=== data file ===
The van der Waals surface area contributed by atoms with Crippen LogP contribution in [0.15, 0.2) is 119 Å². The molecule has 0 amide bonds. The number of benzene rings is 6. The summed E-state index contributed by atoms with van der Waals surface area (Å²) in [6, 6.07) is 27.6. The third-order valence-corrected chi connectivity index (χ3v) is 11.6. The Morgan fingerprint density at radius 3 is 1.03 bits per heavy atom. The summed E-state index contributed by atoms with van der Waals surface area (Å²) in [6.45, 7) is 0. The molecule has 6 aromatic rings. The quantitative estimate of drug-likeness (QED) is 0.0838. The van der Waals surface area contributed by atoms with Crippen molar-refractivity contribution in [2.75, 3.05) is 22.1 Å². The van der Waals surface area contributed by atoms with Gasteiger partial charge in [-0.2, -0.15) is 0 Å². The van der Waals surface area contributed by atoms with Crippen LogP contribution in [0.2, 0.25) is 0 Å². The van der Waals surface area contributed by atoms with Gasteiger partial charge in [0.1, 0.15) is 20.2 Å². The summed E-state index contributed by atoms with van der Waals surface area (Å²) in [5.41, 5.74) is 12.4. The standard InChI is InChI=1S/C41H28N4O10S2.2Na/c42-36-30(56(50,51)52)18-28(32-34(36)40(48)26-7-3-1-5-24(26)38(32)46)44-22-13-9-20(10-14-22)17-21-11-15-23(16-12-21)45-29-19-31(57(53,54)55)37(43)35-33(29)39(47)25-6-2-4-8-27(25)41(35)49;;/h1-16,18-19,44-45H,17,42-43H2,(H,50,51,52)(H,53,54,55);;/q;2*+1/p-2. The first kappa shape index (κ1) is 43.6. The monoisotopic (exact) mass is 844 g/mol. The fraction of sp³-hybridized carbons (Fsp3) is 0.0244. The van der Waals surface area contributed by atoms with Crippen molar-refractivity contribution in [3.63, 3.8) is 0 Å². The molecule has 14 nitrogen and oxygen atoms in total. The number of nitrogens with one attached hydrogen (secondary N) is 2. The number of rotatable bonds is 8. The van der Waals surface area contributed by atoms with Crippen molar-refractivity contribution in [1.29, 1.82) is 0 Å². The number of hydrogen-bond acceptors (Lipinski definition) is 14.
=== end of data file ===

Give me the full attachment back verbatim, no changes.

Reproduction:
The van der Waals surface area contributed by atoms with Crippen LogP contribution in [0.15, 0.2) is 119 Å². The molecule has 0 amide bonds. The number of benzene rings is 6. The summed E-state index contributed by atoms with van der Waals surface area (Å²) in [6, 6.07) is 27.6. The third-order valence-corrected chi connectivity index (χ3v) is 11.6. The Morgan fingerprint density at radius 3 is 1.03 bits per heavy atom. The summed E-state index contributed by atoms with van der Waals surface area (Å²) in [6.45, 7) is 0. The molecule has 6 aromatic rings. The quantitative estimate of drug-likeness (QED) is 0.0838. The van der Waals surface area contributed by atoms with Crippen molar-refractivity contribution in [2.75, 3.05) is 22.1 Å². The van der Waals surface area contributed by atoms with Gasteiger partial charge in [-0.2, -0.15) is 0 Å². The van der Waals surface area contributed by atoms with Crippen LogP contribution in [0.2, 0.25) is 0 Å². The van der Waals surface area contributed by atoms with Gasteiger partial charge in [0.1, 0.15) is 20.2 Å². The summed E-state index contributed by atoms with van der Waals surface area (Å²) in [5.41, 5.74) is 12.4. The standard InChI is InChI=1S/C41H28N4O10S2.2Na/c42-36-30(56(50,51)52)18-28(32-34(36)40(48)26-7-3-1-5-24(26)38(32)46)44-22-13-9-20(10-14-22)17-21-11-15-23(16-12-21)45-29-19-31(57(53,54)55)37(43)35-33(29)39(47)25-6-2-4-8-27(25)41(35)49;;/h1-16,18-19,44-45H,17,42-43H2,(H,50,51,52)(H,53,54,55);;/q;2*+1/p-2. The first kappa shape index (κ1) is 43.6. The monoisotopic (exact) mass is 844 g/mol. The fraction of sp³-hybridized carbons (Fsp3) is 0.0244. The van der Waals surface area contributed by atoms with Crippen molar-refractivity contribution in [3.63, 3.8) is 0 Å². The molecule has 14 nitrogen and oxygen atoms in total. The number of nitrogens with one attached hydrogen (secondary N) is 2. The number of rotatable bonds is 8. The van der Waals surface area contributed by atoms with Crippen molar-refractivity contribution in [1.29, 1.82) is 0 Å². The number of hydrogen-bond acceptors (Lipinski definition) is 14.